Go take a look at the EOTechs as well as the Trijicons, before you spend your money.
The Aimpoints are awesome, don't get me wrong - but the dot sometimes visually blurs for those with eye issues.
This is something that you'll only find out from "behind the gun." Typically, when it comes to the final choice between these non-magnified "red dot"/"reflex" sights, the end-choice becomes one of user-preference, as any of these three manufacturers truly are top-shelf.
If you Googled "dot moa," you'll find that the 4MOA versus 2MOA debate has been ongoing, and likely will never stop.
Some feel that the 4MOA starts to really limit the AR at ~300 yards/meters or so, as it would cover up approx. 12 inches of the target - others feel that it is still very realistic, and that that capability can be better exploited with the optional 3x magnifiers to help with target-ID at-distance.
To get a better "feel" for this for now, without even going to the range, here's an illustration made by Aimpoint, using a hog as the backdrop:
And this is a decent depiction, on an old AR15.com thread - the pertinent pictures appear towards the end of the thread:http://www.ar15.com/archive/topic.html? ... 8&t=498770
Dot intensity can also come into play. Turn up the brightness/intensity, and the dot can "fuzz out" (visually, to you, the shooter) towards its edges. This is why you'll see, even at dynamic classes, people adjusting their dot intensity on-the-fly. Also, remember that when you engage your white-light, you may visually "wash-out" the dot, and this may affect how you set your chosen sight and store it (with respect to battery life), too.
I honestly feel that aside from selecting a system (i.e. Aimpoint vs. Trijicon vs. EOTech) that better suits *YOUR* eyes, the other biggest consideration should be how you plan to employ the firearm. At anything less than 200 yards or so, you're going to be just fine with virtually any of these optics, but at greater than that distance, you may well desire an intermediate optic, such as a 1-4x variable, instead.
Considerations such as battery-life/usage as well as switchgear should also come into play in your decision process.
In terms of mounting, the big difference is the absolute versus "lower 1/3rd" co-witness of your (backup) iron-sights. The following video (not mine) offers a great explanation of the difference with these two:http://www.youtube.com/watch?v=qj3NY2jwDEo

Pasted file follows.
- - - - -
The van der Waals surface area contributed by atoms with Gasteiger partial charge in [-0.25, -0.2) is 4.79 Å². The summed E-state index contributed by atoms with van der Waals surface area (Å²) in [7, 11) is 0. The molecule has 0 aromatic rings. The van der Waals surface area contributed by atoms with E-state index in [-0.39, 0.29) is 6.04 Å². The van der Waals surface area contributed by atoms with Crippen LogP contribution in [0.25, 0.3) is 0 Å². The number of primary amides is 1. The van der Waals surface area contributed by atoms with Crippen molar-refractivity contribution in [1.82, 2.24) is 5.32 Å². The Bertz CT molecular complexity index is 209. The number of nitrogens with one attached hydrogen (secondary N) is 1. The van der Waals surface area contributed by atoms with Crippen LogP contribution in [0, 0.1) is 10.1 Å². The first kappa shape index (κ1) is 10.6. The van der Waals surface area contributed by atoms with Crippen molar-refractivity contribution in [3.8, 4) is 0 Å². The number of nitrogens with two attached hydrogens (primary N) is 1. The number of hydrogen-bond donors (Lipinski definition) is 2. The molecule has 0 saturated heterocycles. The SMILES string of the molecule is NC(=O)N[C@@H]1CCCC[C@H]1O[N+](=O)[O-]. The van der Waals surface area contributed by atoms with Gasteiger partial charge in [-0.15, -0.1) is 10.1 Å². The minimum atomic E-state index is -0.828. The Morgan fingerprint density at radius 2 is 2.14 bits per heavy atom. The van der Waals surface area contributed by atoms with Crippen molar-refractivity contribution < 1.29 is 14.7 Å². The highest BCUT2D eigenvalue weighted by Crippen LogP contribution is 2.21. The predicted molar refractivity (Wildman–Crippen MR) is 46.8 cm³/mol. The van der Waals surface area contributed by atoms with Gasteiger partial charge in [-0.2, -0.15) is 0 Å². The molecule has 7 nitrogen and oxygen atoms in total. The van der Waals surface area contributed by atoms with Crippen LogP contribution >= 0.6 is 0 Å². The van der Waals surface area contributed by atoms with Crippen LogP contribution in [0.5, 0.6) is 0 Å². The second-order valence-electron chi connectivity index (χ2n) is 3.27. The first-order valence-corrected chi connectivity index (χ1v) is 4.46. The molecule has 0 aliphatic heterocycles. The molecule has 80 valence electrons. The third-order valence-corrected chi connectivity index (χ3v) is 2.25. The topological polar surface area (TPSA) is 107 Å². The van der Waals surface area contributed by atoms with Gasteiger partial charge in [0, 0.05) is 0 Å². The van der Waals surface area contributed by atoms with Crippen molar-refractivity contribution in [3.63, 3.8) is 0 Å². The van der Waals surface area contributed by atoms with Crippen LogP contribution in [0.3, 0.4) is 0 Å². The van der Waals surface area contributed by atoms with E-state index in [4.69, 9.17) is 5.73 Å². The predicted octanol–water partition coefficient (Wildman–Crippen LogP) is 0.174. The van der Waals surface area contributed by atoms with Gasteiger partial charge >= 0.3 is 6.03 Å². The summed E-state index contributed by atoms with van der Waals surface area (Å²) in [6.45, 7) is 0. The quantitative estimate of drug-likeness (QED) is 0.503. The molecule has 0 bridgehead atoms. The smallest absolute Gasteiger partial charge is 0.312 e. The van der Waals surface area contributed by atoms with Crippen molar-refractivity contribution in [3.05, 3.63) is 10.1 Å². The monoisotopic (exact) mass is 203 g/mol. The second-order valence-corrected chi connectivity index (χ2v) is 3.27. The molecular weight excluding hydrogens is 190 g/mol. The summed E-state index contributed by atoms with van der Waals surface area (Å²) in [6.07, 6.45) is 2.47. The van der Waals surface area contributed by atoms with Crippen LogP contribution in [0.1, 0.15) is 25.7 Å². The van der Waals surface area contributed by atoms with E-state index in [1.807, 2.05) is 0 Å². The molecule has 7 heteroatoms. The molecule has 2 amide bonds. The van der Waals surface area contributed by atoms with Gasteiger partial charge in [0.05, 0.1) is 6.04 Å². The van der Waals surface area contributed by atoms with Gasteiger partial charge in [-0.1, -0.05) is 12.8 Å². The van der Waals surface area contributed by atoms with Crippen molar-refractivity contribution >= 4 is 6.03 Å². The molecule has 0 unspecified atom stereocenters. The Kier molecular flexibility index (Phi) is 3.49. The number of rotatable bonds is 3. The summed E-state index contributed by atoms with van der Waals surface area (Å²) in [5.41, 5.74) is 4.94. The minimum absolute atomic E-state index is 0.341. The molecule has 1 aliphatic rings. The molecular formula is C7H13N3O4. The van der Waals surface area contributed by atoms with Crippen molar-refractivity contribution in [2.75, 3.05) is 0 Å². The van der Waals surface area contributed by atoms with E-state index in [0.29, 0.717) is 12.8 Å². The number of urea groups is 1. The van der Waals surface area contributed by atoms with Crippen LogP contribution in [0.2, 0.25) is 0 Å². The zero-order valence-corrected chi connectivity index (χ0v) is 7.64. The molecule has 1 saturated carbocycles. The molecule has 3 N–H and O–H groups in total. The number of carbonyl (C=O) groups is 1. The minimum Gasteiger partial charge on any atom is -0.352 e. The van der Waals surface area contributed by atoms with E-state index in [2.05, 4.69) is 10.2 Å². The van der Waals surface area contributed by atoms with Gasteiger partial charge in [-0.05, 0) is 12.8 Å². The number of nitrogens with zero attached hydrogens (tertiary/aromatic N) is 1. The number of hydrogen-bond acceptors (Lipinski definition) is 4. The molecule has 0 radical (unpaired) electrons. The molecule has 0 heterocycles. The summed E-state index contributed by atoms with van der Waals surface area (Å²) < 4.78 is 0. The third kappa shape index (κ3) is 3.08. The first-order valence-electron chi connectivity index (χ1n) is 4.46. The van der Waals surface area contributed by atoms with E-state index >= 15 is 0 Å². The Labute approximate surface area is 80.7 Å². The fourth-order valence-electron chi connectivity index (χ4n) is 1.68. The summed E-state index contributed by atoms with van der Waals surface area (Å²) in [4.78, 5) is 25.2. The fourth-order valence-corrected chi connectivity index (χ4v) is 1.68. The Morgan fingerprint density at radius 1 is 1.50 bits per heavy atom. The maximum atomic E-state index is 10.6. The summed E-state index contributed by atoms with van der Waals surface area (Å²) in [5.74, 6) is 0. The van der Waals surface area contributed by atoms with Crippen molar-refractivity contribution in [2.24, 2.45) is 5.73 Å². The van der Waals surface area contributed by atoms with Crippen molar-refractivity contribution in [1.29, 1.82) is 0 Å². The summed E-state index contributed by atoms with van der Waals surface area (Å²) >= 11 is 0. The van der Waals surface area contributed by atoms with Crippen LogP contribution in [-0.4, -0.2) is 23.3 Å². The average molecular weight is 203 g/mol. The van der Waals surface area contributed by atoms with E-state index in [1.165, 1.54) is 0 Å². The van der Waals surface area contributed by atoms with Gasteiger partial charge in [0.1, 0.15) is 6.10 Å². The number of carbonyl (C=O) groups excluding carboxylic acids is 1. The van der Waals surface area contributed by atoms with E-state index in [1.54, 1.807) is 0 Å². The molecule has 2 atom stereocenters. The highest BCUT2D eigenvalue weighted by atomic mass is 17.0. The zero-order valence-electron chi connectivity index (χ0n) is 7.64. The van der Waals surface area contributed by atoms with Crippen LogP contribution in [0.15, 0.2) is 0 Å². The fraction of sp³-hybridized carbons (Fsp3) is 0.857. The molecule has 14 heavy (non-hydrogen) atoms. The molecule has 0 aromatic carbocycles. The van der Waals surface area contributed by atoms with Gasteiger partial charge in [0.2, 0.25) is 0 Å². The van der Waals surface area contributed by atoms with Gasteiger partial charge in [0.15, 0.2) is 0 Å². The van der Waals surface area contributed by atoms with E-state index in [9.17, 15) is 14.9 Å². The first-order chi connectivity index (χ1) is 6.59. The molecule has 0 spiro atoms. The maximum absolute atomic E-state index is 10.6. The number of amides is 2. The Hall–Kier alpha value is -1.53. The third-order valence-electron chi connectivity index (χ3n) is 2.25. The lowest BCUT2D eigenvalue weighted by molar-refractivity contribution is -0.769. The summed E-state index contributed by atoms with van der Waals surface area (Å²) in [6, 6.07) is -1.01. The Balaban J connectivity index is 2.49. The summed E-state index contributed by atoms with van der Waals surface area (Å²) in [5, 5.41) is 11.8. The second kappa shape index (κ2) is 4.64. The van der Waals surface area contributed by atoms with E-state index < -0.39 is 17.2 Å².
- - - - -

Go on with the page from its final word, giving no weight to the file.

Graphically, this these two choices are represented by:
And with respect to the Larue mounts:
^ This is *SORTA* what you can expect.
The RIGHT side "LT660" depiction is accurate for lower 1/3rd co-witness on an AR, but the LEFT side caption is better suited as a depiction of the Larue LT751, which provides proper absolute co-witness on standard ARs (on Larue Tactical's website, you'll see that they've specifically cautioned that the LT660HK will not provide proper absolute co-witness with a standard AR, and is instead specifically designed for the HK-416). Larue's revised illustration is shown here:
In terms of the T-1/H-1 distinction, like CADguy
said, the big differences are the nigh-vision (NV) capability with the T-1 that's lacking in the H-1, as well as the water-seal of the T-1. In a recent thread on M4C.net, Mr. Larry Vickers reaffirmed the H-1 for civilian use:http://www.m4carbine.net/showthread.php?t=123189
- as you do save significant coin, with the H-1 versus the V-1.
With regard to mounts, the top-tier ones are all very well-made, and plenty durable enough.
Larue's name often pops up because they're a known-quantity: especially if you want quick-detach capability, you'll want a mount that will come back on the gun as close to zero as possible, and when you're paying for the Larues, you're paying for that very important capability.
However, if you're just looking for a non-quick-detach mount, you can again save significant money - Larue's VFZ option usually takes abut $20-$25 off the price of their Q/D mounts, and Daniel Defense also offers a highly-regarded Aimpoint Micro mount that is among the lightest available.